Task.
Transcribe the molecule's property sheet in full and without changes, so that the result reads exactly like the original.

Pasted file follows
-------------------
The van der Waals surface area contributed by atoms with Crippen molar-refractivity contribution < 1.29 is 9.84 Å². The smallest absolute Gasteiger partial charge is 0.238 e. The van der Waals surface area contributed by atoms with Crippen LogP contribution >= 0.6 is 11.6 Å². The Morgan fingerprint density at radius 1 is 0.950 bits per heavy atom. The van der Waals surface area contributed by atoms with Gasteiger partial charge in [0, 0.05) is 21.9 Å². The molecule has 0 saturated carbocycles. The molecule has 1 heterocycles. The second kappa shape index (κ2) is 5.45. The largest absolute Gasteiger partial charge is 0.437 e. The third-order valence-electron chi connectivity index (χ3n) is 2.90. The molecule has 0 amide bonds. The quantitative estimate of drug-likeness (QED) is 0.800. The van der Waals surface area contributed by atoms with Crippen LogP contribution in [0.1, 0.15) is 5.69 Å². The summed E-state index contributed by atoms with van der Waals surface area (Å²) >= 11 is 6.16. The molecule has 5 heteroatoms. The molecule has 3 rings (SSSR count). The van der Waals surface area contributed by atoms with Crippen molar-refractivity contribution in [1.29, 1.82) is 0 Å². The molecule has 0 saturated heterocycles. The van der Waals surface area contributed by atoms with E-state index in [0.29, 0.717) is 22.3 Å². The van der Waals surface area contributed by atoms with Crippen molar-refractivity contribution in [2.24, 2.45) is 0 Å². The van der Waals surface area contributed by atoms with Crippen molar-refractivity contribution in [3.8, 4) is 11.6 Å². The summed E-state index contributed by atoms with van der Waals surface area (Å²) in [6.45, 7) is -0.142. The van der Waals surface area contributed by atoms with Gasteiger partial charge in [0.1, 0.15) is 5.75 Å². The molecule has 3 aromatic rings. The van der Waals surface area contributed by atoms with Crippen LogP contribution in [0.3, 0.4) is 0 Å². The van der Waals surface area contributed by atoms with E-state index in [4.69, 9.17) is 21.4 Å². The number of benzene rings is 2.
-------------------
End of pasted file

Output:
The van der Waals surface area contributed by atoms with Crippen molar-refractivity contribution < 1.29 is 9.84 Å². The smallest absolute Gasteiger partial charge is 0.238 e. The van der Waals surface area contributed by atoms with Crippen LogP contribution >= 0.6 is 11.6 Å². The Morgan fingerprint density at radius 1 is 0.950 bits per heavy atom. The van der Waals surface area contributed by atoms with Gasteiger partial charge in [0, 0.05) is 21.9 Å². The molecule has 0 saturated carbocycles. The molecule has 1 heterocycles. The second kappa shape index (κ2) is 5.45. The largest absolute Gasteiger partial charge is 0.437 e. The third-order valence-electron chi connectivity index (χ3n) is 2.90. The molecule has 0 amide bonds. The quantitative estimate of drug-likeness (QED) is 0.800. The van der Waals surface area contributed by atoms with Crippen LogP contribution in [0.1, 0.15) is 5.69 Å². The summed E-state index contributed by atoms with van der Waals surface area (Å²) >= 11 is 6.16. The molecule has 5 heteroatoms. The molecule has 3 rings (SSSR count). The van der Waals surface area contributed by atoms with Crippen molar-refractivity contribution in [1.29, 1.82) is 0 Å². The molecule has 0 saturated heterocycles. The van der Waals surface area contributed by atoms with E-state index in [0.29, 0.717) is 22.3 Å². The van der Waals surface area contributed by atoms with Crippen molar-refractivity contribution in [2.24, 2.45) is 0 Å². The van der Waals surface area contributed by atoms with Crippen molar-refractivity contribution in [3.8, 4) is 11.6 Å². The summed E-state index contributed by atoms with van der Waals surface area (Å²) in [6.45, 7) is -0.142. The van der Waals surface area contributed by atoms with Gasteiger partial charge in [0.1, 0.15) is 5.75 Å². The molecule has 3 aromatic rings. The van der Waals surface area contributed by atoms with Crippen LogP contribution in [0.3, 0.4) is 0 Å². The van der Waals surface area contributed by atoms with E-state index in [4.69, 9.17) is 21.4 Å². The number of benzene rings is 2.